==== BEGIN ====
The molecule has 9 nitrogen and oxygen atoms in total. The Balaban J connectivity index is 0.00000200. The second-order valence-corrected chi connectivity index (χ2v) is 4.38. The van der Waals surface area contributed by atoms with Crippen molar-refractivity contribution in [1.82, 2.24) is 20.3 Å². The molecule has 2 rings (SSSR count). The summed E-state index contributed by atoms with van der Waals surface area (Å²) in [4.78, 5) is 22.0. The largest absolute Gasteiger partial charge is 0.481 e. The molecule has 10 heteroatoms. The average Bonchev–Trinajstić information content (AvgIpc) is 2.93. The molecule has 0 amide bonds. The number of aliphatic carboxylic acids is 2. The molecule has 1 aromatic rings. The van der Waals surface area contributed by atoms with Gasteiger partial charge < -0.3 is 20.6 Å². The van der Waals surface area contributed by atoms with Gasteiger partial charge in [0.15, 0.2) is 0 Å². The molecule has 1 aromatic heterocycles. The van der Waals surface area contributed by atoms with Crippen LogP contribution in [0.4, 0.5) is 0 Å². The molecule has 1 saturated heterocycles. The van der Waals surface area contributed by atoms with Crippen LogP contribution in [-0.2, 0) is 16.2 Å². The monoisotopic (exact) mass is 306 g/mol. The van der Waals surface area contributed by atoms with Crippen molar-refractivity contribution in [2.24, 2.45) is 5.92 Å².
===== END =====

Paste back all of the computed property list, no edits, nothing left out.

The molecule has 9 nitrogen and oxygen atoms in total. The Balaban J connectivity index is 0.00000200. The second-order valence-corrected chi connectivity index (χ2v) is 4.38. The van der Waals surface area contributed by atoms with Crippen molar-refractivity contribution in [1.82, 2.24) is 20.3 Å². The molecule has 2 rings (SSSR count). The summed E-state index contributed by atoms with van der Waals surface area (Å²) in [4.78, 5) is 22.0. The largest absolute Gasteiger partial charge is 0.481 e. The molecule has 10 heteroatoms. The average Bonchev–Trinajstić information content (AvgIpc) is 2.93. The molecule has 0 amide bonds. The number of aliphatic carboxylic acids is 2. The molecule has 1 aromatic rings. The van der Waals surface area contributed by atoms with Gasteiger partial charge < -0.3 is 20.6 Å². The van der Waals surface area contributed by atoms with Gasteiger partial charge in [0.15, 0.2) is 0 Å². The molecule has 1 aromatic heterocycles. The van der Waals surface area contributed by atoms with Crippen LogP contribution in [0.4, 0.5) is 0 Å². The molecule has 1 saturated heterocycles. The van der Waals surface area contributed by atoms with Crippen LogP contribution in [-0.2, 0) is 16.2 Å². The monoisotopic (exact) mass is 306 g/mol. The van der Waals surface area contributed by atoms with Crippen molar-refractivity contribution in [2.24, 2.45) is 5.92 Å².